Teaching the "soft skills"

Good morning and here we are again, the beginning of a new week :smiley:

When it comes to testing there are many different types of skills required - but the type I’m interested in here is the skills around the ability to be critical of a product, and to ask questions. This is an area feels a bit more difficult to train people in. I also notice that when working with ofshore team members seems to be a missing element.

So what I mean here is testers can confirm requirements are being met, they may have skills to do automation etc. But as we know testing has a lot to do with the evaluation of the product.

For example, functionality may be present, and it may work, but does it do it in the best way it can, does it give the best User experience, what are perhaps the risks which the BA perhaps didn’t account for etc. There’s also the risk of the testers getting “too close” to the product and lose the ability to be critical. For the latter there are a few reasons for this - one becoming blind, or forgiving/accepting of some small “quirks”, the other is there becomes a conflict of interests to an extent where they don’t want to upset the project (raather than keeping the role of being the straight talking truth teller in the team).

How have you trained others to think critically of a product? Or how do you train yourselves? How do you maintain that “thinking distance”?

1 Like

I like to do online-test-labs which require you to think outside of the box. Most are security related but they keep your mind sharp and makes your think how to not use a product which is a very nice skill for a tester.

Besides my 9-5 day job I also volunteer for testing for companies (software/video games etc) so I’m pretty much into it 24/7. Testing video games vs software is also a nice addon to keep your mind sharp. Trying to find exploits for infinite amount of coins or strategies to have “unlimited X or Y”.

I’ve had things done in video games that I said, maybe if I tweak it here or there, I can do it on my project also. So by seeing new and other technologies then your current project, you’ll expand your knowledge and testing capabilities to uncover more scenario’s / test cases.

Takes a while to realise its the other way around - You getting into the product, loving it, wants you to give the end user the best possible product and thats by getting what the programmers develop right. And the team loves it. Its by enhancing the quality you add value to that great piece of SW.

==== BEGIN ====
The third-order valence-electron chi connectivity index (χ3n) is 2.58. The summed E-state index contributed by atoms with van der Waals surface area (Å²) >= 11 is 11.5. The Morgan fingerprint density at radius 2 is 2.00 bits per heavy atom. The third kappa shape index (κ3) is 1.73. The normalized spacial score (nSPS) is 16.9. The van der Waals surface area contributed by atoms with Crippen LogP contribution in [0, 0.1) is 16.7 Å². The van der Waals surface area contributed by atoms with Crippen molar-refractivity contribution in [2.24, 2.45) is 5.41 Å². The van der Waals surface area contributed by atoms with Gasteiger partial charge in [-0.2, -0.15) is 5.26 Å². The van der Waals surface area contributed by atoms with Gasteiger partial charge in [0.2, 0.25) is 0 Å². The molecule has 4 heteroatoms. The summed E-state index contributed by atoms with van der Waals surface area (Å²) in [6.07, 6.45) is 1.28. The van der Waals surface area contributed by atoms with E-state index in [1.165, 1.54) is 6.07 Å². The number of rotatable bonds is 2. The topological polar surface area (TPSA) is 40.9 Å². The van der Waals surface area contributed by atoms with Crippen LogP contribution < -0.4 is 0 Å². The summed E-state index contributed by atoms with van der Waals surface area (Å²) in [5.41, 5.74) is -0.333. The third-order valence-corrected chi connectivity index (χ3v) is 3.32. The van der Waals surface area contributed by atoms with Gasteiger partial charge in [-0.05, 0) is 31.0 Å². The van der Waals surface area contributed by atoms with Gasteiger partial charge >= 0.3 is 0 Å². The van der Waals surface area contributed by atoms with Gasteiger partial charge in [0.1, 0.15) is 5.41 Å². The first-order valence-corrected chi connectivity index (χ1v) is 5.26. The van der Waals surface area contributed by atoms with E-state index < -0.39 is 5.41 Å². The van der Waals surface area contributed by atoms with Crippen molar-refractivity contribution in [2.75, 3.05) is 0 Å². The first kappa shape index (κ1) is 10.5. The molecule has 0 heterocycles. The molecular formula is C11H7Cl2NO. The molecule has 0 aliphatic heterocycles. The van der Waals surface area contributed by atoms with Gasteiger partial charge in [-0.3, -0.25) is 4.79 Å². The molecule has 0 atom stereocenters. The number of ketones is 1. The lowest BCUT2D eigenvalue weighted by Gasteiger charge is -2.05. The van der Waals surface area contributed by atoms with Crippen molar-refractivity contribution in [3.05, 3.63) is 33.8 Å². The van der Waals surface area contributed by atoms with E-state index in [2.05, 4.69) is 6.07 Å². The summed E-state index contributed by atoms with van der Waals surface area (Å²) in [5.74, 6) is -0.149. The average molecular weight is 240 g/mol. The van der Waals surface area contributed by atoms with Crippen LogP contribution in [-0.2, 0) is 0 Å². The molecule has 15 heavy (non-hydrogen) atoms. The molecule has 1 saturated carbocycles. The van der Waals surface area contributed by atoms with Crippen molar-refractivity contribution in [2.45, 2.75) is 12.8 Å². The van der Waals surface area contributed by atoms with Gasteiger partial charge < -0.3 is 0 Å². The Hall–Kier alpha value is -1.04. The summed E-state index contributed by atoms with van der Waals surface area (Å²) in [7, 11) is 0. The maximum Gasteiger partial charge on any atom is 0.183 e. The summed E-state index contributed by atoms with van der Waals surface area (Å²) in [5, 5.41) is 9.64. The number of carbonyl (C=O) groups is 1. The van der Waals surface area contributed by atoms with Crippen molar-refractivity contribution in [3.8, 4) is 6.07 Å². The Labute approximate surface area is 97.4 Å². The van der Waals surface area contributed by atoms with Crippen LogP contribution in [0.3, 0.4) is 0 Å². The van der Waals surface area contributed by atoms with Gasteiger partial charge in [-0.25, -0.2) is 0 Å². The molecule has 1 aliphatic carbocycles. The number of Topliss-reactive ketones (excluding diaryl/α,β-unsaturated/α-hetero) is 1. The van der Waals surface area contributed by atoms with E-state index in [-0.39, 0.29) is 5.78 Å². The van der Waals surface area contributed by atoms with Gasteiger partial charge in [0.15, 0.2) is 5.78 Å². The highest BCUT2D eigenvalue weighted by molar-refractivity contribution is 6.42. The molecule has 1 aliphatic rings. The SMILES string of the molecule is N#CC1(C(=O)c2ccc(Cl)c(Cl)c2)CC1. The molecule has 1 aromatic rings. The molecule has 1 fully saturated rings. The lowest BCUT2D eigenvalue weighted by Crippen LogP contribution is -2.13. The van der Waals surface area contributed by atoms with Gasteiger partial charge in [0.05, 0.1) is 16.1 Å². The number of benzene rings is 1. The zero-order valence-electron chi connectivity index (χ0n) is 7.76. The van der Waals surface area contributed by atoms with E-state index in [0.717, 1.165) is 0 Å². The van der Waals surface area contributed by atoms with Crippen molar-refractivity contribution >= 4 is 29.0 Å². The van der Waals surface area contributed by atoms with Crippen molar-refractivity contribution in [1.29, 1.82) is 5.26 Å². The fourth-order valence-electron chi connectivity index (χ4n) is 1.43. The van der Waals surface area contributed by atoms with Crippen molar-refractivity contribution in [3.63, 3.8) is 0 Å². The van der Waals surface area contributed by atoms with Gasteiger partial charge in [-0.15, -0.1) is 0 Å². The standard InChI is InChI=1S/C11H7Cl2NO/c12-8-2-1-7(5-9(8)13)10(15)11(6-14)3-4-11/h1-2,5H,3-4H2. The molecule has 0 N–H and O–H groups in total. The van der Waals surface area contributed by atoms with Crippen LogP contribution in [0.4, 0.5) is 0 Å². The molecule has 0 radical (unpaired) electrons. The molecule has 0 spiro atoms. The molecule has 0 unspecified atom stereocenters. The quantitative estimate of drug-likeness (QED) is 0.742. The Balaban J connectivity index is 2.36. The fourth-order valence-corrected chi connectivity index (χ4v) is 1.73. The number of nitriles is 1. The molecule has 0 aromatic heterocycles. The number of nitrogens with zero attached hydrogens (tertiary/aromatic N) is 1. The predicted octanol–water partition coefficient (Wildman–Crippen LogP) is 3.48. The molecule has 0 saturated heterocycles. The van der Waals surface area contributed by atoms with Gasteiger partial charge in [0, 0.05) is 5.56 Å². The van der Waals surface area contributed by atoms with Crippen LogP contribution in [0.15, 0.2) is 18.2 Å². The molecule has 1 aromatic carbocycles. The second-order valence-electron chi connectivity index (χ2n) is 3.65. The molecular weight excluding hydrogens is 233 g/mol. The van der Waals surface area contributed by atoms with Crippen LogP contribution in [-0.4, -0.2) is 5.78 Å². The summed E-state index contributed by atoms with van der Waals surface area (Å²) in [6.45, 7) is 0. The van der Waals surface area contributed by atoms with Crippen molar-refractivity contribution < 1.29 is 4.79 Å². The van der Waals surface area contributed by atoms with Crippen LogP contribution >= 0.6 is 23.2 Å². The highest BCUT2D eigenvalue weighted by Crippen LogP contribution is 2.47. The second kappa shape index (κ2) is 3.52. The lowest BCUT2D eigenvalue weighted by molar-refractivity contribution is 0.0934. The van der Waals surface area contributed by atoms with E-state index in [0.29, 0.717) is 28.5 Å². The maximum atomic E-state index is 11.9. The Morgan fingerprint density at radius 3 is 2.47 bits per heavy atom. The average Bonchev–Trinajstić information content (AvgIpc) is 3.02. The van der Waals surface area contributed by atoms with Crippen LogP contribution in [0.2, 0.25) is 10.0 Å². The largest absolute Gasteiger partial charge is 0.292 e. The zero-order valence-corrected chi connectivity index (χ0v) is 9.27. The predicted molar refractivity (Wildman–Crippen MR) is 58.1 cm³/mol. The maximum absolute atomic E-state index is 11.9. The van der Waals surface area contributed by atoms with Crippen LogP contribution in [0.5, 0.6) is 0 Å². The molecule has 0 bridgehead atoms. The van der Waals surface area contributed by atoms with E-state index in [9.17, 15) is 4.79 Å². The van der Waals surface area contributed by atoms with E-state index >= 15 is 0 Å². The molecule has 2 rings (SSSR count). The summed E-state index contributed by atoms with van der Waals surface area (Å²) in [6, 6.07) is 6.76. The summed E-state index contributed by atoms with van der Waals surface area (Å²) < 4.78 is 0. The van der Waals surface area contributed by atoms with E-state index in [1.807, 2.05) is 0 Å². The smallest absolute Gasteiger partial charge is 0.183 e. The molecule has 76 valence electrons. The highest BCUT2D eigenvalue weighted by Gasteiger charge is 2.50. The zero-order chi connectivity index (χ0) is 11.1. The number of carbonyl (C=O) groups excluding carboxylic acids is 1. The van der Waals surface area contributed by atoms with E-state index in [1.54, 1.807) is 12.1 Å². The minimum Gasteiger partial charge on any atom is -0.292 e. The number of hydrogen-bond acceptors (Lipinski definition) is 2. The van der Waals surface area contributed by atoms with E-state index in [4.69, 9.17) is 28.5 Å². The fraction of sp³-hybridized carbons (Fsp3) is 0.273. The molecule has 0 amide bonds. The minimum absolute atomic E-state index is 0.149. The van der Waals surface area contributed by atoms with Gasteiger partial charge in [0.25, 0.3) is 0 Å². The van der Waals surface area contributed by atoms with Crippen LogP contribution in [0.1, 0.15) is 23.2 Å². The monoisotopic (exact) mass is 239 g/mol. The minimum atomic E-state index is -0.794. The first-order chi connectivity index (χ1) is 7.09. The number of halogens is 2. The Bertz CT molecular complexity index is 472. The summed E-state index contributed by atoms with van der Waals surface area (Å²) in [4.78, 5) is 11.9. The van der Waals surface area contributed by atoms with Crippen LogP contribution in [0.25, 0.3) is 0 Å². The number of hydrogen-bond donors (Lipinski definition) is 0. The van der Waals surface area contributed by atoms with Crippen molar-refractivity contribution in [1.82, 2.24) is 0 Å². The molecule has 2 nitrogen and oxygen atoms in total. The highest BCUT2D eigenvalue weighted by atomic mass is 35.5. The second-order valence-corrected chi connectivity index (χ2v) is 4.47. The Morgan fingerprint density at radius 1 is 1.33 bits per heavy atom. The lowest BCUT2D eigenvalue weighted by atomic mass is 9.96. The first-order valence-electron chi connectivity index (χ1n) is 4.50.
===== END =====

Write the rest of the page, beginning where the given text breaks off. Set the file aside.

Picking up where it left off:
Testopsies can help with that:
Either watching others testing and explain their testing or having to explain your own testing (and get feedback on that) can help to trigger learning of critical thinking; because it will generate stories about critical thinking - the person can remember the situation and apply the different approaches and thinking patterns.

Hey there @testerfromliverpool!

Critical thinking is for sure a hard one to teach. I’d consider it a technical testing skill more than a soft skill, with the soft skill being around communicativeness and speaking out. In the past I’ve used and seen these things working:

  • Running training around how to create, or think about, risks for a product (maybe using risk storming).
  • Posting testing brain teasers in slack channels to encourage people to start thinking about things. I think @danashby has a good stock of these.
  • Training people on communications techniques like active listening and asking questions.
  • Training people on 3amigos and the role testers have in this to ask questions.

With regards to “getting too close”, there’s definitely an issue with comfort testing in the industry. Testers not thinking about new things and focusing on what they already knew, the old “we’ve always done it like this…”. As testers, we need to be able to subject new features / products to risk analysis, so it could be worth having sessions across teams where all testers look at one product… maybe the embedded tester will see more risks based on what their peers come up with.

Also remember, if the product team / organisation don’t care about an issue then that issues doesn’t matter. There’s nothing wrong with forgiving a small quirk that’s been exposed to the business and agreed as not important… pragmatism is good :slight_smile: